Cristina Iglesias: New Corners Of The World is the first major presentation in Britain of the work of the Spanish artist, bringing together 40 sculptural and architectural pieces installed in a sequence of spaces. There are various 'flying ceiling' pieces, like the roof of a cave or a fossilised seabed, surrounded by screens of enormous copper sheets, containing silk-screened images of a mysterious metropolis, formed by creating ramshackle maquettes from cardboard boxes, and enlarging them to a human scale. Then there are Vegetation Rooms, larger-than-life organic mesh screens, like the ornamentation of Moorish architecture, joined together to form intimate chambers and environments, which reduce the viewer in scale like an episode from Alice In Wonderland. While Passages comprise overlapping canopies that recall sunscreens in Arab street markets. Inspired by the trompe l'oeil effects of Baroque architecture, Iglesias plays tricks with perspective, creating intricate bas-reliefs so that entire concrete walls peel apart to reveal 18th century tapestries, and elegant canopies of veined alabaster like the domes of ancient Persian mosques or Byzantine churches. An extraordinary experience. Whitechapel Art Gallery until 18th May.

Manola Blahnik is the ultimate fusion of art and commerce - the first museum retrospective of the work of the most fashionable shoe designer in the world. Sensationally sexy yet impeccably elegant, his shoes are perfectly proportioned feats of technical virtuosity and craftsmanship. Their exuberance and extravagance, not to mention the vibrancy of their colours, make them more art object than practical footwear - ideal for his core clients of supermodels, Hollywood stars, and the characters in Sex And The City (actually a very small, but incredibly influential group). Working alone without apprentices or assistants, Blahnik designs and makes the prototype for each of his shoes from start to finish, drawing the initial sketches, chiselling the wooden lasts on which they are moulded, sculpting the heels, and personally supervising their production. This exhibition is drawn from Manolo Blahnik's private archive, and traces the thirty year career of this remarkable designer-maker, by deconstructing his design process and reflecting his influences, from the films of Luchino Visconti and Irving Penn's photography, to the portraits of Francisco Zurbaran. Blahnik started designing in the early 1970s for the Zapata boutique in London, which he later took over. Despite the impracticalities of some of his early designs (which couldn't cope with someone actually walking in them) word of mouth soon attracted the attention of the style centred worlds of fashion and show business. His empire has now spread worldwide, and he has created shoes for many couture collections. Design Museum until 11th May.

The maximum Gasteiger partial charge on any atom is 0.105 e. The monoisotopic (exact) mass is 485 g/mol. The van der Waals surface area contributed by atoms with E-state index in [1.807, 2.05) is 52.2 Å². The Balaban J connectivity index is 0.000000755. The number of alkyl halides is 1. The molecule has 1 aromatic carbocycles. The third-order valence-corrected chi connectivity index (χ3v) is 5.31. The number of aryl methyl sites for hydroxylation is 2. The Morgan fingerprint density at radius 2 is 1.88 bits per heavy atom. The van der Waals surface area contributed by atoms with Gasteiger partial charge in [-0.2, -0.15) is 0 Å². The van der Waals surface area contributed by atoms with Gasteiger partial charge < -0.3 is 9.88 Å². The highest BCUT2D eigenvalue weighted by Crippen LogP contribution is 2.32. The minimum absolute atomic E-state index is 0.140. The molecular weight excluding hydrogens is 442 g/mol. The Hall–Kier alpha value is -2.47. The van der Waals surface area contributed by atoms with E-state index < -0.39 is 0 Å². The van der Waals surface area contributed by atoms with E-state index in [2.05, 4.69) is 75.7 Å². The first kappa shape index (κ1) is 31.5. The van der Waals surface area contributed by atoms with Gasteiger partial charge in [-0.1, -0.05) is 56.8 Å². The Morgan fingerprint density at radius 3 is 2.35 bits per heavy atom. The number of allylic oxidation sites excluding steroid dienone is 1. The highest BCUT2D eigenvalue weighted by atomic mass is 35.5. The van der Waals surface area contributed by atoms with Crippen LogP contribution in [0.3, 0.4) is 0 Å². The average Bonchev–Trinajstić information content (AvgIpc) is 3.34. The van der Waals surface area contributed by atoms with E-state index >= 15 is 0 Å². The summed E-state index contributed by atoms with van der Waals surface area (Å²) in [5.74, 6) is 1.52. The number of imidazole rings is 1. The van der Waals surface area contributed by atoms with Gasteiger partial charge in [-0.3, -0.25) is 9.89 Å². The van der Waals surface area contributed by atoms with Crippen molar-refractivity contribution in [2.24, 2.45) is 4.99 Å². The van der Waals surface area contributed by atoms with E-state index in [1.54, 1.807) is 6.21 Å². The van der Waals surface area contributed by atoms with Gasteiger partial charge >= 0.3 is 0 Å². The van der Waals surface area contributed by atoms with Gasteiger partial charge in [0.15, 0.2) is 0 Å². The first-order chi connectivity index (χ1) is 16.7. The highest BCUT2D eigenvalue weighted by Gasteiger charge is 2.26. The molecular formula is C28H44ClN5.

Will Alsop And Bruce McLean: Two Chairs is the first exhibition to present the results of a unique ongoing collaboration between architect Will Alsop and artist Bruce McLean. Alsop is an architect with a painterly eye, who follows no single theoretical school, and believes that to build is to exercise the heart rather than the intellect. McLean is a sculptor who has moved into performance art, painting, prints, ceramics and furniture design. For over twenty years they have been enjoying annual creative encounters in Spain, aiming to discover forms and relations that feed their individual disciplines. These meetings in Malagarba on the island of Minorca have produced a series of dramatic large-scale highly colourful 3D abstract paintings, and architectural sized sculptural works. McLean's boldness of spirit and risk, combined with Alsop's organic and playful architectural resolutions, make an exhibition that is fluid, experimental and spontaneous. The Two Chairs of the title refers not only to the inclusion of two identical wooden chairs in photographs of their joint works, which they use to establish scale, but also to the fact that both these eminent anti-establishment figures hold professorial chairs in major academic institutions. Cube Manchester 0161 237 5525 until 8th May.